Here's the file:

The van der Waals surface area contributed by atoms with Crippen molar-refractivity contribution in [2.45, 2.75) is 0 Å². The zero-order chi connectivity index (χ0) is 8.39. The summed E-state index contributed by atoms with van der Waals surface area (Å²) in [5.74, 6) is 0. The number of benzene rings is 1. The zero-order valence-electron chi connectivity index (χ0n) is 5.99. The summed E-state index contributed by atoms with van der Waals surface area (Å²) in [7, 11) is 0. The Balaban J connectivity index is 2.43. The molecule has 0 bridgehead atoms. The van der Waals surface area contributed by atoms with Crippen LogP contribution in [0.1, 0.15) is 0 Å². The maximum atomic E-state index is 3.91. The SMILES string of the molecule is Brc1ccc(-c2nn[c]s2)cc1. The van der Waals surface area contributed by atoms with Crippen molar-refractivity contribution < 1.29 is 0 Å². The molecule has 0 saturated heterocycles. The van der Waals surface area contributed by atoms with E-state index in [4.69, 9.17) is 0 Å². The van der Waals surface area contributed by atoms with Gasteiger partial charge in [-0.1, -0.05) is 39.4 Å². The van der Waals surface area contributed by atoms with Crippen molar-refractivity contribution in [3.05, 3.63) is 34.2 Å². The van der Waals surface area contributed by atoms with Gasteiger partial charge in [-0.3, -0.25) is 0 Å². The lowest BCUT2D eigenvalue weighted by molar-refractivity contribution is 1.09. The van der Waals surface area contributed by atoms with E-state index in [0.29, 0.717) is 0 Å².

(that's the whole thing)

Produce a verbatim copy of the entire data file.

The van der Waals surface area contributed by atoms with Crippen molar-refractivity contribution in [2.45, 2.75) is 0 Å². The zero-order chi connectivity index (χ0) is 8.39. The summed E-state index contributed by atoms with van der Waals surface area (Å²) in [5.74, 6) is 0. The number of benzene rings is 1. The zero-order valence-electron chi connectivity index (χ0n) is 5.99. The summed E-state index contributed by atoms with van der Waals surface area (Å²) in [7, 11) is 0. The Balaban J connectivity index is 2.43. The molecule has 0 bridgehead atoms. The van der Waals surface area contributed by atoms with Crippen LogP contribution in [0.1, 0.15) is 0 Å². The maximum atomic E-state index is 3.91. The SMILES string of the molecule is Brc1ccc(-c2nn[c]s2)cc1. The van der Waals surface area contributed by atoms with Crippen molar-refractivity contribution < 1.29 is 0 Å². The molecule has 0 saturated heterocycles. The van der Waals surface area contributed by atoms with E-state index in [4.69, 9.17) is 0 Å². The van der Waals surface area contributed by atoms with Gasteiger partial charge in [-0.1, -0.05) is 39.4 Å². The van der Waals surface area contributed by atoms with Crippen molar-refractivity contribution in [3.05, 3.63) is 34.2 Å². The van der Waals surface area contributed by atoms with Gasteiger partial charge in [-0.3, -0.25) is 0 Å². The lowest BCUT2D eigenvalue weighted by molar-refractivity contribution is 1.09. The van der Waals surface area contributed by atoms with E-state index in [0.29, 0.717) is 0 Å².